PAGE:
Nature Study Union, founded in 1902/3. Its journal was School Nature Study. Others involved in its foundation were Miss Lulham and Miss von Wyss of the London Day Training College. tI
was was an influential group in
the London area, and paved the way for
rural and environmental studies
(see further E.W. Jenkins & B.J. Swinnterton 'The School Nature
Study Union 1903-94' in the journal History of Education 1996, vol 25
no 2 pp181-98). Its national influence was more limited - though in 1906 the Finnish journal Vanamon Kirjastia
(vol 5) published an article 'Kuvia Englannin Koulista' on the nature
study work of Mr Winkworth from the neighbouring Cable Street School.
The Union's motto was to see and to admire, not harm or destroy; they described the Stepney project as a Temple of Nature, in the least romantic centre of the Metropolis.
intention was to
give city children and adults, who might otherwise never have
encountered live animals, an experience of the natural world. The
live exhibits included tanks of sea anemones, tropical and fresh water
amphibians (frogs, toads, newts and salamanders). So the Museum was
unique in London in two respects: it was the only one to major on live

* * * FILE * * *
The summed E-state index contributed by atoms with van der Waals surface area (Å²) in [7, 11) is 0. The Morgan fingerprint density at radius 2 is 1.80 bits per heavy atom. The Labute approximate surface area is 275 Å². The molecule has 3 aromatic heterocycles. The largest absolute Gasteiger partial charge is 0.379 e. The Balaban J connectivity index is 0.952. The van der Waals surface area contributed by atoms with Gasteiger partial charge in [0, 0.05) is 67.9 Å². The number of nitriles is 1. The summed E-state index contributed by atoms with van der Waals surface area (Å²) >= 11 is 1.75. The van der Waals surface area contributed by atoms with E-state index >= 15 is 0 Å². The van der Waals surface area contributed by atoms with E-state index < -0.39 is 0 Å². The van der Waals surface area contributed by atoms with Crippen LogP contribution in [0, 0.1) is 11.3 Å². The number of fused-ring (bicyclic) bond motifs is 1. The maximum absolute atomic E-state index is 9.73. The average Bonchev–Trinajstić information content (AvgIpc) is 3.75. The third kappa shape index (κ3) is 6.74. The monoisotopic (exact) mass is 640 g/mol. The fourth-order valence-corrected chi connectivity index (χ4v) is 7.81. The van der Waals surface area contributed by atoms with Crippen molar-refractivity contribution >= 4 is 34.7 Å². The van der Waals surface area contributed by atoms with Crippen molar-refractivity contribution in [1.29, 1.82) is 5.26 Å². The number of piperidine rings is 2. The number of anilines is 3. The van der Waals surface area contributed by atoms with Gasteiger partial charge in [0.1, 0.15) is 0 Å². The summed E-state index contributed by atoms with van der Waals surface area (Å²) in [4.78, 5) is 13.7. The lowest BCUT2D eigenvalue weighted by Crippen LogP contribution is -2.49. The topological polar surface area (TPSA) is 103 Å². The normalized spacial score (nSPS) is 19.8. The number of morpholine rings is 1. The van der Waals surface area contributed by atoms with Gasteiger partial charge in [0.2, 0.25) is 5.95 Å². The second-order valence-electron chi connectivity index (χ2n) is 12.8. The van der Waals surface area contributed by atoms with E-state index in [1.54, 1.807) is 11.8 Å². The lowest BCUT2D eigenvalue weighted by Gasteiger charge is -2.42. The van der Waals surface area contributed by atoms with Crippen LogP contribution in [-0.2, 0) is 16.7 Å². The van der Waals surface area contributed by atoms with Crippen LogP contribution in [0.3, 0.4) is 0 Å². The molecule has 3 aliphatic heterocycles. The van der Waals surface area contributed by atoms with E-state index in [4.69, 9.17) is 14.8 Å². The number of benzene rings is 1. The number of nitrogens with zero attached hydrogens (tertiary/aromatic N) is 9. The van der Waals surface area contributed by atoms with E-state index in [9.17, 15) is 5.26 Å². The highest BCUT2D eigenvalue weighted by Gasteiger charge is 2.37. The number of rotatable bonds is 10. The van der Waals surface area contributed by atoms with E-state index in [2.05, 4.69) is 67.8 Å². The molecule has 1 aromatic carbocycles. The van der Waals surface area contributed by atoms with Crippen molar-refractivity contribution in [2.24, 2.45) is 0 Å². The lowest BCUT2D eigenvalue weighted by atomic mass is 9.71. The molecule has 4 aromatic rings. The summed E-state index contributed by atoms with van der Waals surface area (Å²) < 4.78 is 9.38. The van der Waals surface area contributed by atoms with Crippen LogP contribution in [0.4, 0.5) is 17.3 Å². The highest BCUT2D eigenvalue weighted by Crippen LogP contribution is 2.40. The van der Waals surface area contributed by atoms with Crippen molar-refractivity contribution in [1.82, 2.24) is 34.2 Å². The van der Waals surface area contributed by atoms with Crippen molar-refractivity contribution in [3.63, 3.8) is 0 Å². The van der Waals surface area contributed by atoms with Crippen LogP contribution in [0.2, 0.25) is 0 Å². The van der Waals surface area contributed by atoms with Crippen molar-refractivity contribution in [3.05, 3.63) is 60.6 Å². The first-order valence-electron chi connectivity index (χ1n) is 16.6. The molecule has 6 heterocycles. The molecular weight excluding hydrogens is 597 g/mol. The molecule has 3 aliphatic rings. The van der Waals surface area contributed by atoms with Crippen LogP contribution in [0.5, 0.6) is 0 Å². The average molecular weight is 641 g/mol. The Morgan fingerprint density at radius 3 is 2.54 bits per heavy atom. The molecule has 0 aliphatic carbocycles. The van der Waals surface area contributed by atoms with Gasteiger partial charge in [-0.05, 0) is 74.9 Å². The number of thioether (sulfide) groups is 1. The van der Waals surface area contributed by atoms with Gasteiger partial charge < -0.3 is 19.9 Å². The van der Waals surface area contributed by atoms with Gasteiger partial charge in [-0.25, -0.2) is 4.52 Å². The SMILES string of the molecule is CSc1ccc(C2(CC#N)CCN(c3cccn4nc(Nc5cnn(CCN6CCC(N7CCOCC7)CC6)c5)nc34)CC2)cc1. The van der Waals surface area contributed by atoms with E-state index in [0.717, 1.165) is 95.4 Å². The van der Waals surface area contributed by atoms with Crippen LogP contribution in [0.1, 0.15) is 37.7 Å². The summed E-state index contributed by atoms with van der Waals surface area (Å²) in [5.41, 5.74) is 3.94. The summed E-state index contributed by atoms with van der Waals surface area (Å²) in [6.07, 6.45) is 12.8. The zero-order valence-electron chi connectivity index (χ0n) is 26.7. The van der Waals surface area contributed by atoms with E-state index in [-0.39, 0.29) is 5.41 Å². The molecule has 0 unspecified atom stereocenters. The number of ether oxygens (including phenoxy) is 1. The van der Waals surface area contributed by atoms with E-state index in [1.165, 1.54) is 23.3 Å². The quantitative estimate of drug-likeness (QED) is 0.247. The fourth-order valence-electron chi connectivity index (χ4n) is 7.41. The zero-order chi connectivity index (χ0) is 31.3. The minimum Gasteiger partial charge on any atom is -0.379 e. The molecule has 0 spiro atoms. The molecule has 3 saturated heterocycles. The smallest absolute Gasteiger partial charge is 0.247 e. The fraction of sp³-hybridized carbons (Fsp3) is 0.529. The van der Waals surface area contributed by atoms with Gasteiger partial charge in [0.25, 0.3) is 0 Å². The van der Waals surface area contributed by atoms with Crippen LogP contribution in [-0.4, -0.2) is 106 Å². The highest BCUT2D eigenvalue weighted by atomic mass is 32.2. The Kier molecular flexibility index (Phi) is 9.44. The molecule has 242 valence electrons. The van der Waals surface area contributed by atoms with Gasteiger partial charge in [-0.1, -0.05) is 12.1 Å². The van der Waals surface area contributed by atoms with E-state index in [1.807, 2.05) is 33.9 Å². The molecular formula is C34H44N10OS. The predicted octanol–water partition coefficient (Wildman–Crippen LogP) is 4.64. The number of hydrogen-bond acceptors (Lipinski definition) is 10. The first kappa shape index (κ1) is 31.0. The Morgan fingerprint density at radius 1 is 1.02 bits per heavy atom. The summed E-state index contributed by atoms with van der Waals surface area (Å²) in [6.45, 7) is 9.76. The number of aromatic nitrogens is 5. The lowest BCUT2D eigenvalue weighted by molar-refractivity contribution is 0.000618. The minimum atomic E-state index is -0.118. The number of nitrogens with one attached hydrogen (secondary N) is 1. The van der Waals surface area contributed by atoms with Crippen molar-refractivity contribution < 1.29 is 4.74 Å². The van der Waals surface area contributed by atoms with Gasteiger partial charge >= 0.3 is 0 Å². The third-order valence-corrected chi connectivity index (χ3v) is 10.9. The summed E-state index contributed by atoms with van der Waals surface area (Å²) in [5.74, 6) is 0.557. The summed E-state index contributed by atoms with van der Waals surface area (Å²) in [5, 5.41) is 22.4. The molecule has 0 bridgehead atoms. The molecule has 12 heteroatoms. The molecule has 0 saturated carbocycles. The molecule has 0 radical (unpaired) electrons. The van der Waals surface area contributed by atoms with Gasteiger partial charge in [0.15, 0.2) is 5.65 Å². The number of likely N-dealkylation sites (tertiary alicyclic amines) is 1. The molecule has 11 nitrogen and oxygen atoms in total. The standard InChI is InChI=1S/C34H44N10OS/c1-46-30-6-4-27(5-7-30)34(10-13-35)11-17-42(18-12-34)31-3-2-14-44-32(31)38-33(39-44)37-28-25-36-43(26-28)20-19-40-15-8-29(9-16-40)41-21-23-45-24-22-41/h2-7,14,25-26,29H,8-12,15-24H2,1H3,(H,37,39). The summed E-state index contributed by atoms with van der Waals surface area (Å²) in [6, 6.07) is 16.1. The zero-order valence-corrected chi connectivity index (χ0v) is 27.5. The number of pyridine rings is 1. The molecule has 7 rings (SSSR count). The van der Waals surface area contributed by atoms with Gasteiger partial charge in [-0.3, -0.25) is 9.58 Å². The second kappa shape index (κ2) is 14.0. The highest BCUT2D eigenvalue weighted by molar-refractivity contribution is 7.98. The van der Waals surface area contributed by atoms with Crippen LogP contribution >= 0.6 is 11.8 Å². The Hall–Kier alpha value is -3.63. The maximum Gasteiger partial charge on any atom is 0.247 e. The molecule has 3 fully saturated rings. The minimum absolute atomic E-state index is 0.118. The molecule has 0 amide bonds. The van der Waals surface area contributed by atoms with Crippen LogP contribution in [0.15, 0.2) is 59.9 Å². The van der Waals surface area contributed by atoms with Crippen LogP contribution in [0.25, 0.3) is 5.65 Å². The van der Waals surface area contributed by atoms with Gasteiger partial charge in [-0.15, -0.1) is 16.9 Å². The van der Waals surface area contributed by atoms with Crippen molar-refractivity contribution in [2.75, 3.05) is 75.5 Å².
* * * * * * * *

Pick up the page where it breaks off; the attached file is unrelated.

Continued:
exhibits, and Stepney was the first borough to support municipal
museums from the rates. The Linnaean Society's obituary of Miss Hall in
1919 described it as a fairy
house in an oasis.
birds, butterflies and moths. Outside there were wild flower gardens
(which, taking into
account the unfavourable local conditions of soil and atmosphere, is
an ant-hive, an aviary, and a beehive, with glass walls, which could be
within the Centre. The bees became famous: they fed on honey from the
garden flowers, syrup from shops, and spoil from the sugar ships at the
docks, and people came from far and wide to see them. Sadly, they were
removed during or after the First World War. Various specimen trees
were planted in the Gardens
at the time of its opening. A meteorological station, with regular
records, was kept.
One of the children who visited wrote about 'Tom the borough toad'....
The Italian toad sits in a little pot of
water and hardly moves.
When we look at it, it makes a snap at us,